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I found something interesting while doing a web search to help me in an online argument with a creationist (yeah, I know Confused ) which might be relevant to OA, perhaps.

Apparently, a common bacterium has evolved within historic time (less than a century - the 1930s at the earliest) to be able to use a completely novel chemical as an energy source, using a completely new enzyme. The enzyme is called nylonase, and that gives a clue to what it does. The substrate involved isn't actually nylon - it's a waste product of nylon manufacture - but I don't think that affects the argument.

So what I am wondering is: How likely is it that some essential component of future technology (maybe something like graphene, which is probably going to start being used in large amounts soon) is going to become the target of biological attack, either by natural means (random mutation) or deliberate geneering? And how much of a problem would it be?
It's pretty much assured. The bacteria are sort of nanomachines after all. Using them to weaken the enemy as sort of ad hoc disassemblers is reasonable strategy.
This was explored by Larry Niven, he proposed a bacteria capable of digesting superconductors (or something like that) and it caused the fall of a civilisation. As for the real life risk I'd place it at low. Bacteria are limited by the chemistry of what they could potentially break down, the chemical synthesis and degradation of carbon nanotubes is quit high energy so is unlikely to just evolve. But say something did evolve that started breaking down an aspect of our technology: we would just kill it, with ease. Bacterial infections are difficult to treat because you don't want to hurt the patient, hence why we use antibiotics which are getting less useful with time. But if push came to shove we could just dump all sorts of harmful chemicals on the afflicted tech.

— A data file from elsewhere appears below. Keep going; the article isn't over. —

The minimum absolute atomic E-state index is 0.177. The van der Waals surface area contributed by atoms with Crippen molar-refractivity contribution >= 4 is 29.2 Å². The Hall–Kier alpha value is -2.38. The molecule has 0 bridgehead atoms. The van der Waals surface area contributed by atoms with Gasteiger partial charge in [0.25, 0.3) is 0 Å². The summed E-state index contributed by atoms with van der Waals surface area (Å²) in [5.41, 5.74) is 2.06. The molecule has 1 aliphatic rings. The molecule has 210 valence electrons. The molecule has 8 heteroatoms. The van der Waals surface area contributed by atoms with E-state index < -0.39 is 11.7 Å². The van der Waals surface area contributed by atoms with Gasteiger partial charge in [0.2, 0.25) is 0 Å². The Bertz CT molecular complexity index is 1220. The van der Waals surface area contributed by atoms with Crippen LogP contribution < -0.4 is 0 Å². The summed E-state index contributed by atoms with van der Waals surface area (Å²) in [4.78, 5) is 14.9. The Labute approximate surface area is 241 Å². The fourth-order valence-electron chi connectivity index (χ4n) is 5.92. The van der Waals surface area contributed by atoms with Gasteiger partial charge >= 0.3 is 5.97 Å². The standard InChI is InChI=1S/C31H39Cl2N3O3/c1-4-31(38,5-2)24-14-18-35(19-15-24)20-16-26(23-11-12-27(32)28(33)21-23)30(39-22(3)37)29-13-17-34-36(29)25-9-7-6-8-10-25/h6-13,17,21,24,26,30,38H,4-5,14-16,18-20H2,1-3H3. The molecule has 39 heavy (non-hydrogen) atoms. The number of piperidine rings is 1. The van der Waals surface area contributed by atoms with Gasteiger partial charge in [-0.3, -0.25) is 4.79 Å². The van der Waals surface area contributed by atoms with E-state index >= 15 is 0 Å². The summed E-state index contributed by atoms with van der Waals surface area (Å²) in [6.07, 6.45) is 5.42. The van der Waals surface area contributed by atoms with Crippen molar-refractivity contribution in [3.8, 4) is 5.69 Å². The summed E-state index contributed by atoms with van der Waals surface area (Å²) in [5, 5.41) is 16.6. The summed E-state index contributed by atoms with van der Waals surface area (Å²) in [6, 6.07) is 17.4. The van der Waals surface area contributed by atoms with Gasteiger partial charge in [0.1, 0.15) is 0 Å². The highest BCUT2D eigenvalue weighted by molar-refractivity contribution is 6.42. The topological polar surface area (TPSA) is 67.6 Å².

Diesel engines suffer from bacterial infections, that sometimes cause severe degradation to performance. I wouldn't be surprised if microbes do evolve sufficiently to eat some oil-based plastics. Antibiotics are getting more and more difficult to develop at the current time, but there should be other forms of microbicides available at some point, hopefully in the relatively near future. The problem might be that artificial tech-eating microbes would be developed on purpose, or even by accident (genegeneers are already working on garbage eating microbes that eat plastics and extract metals).
Bacteria have been developed that can eat hydrocarbons IIRC. I believe the idea was that they could be sprayed on oil spills. To date, they are apparently too delicate to really work in a natural environment, I believe.

However, if such a thing was developed to the point of being able to readily survive and thrive in the wild it might, if it got out of control, pose a rather difficult challenge re just hitting it with chemicals to kill it. Because the chemicals used might also kill off lots of other, beneficial, life-forms in the process. We already see this to some extent with pesticides killing off beneficial insects as a side-effect. And if some of the genegineered bacteria happened to have a bit of an immunity, ala what happens with drug resistant diseases or pesticide resistant insects, we might end up with a rather more serious problem.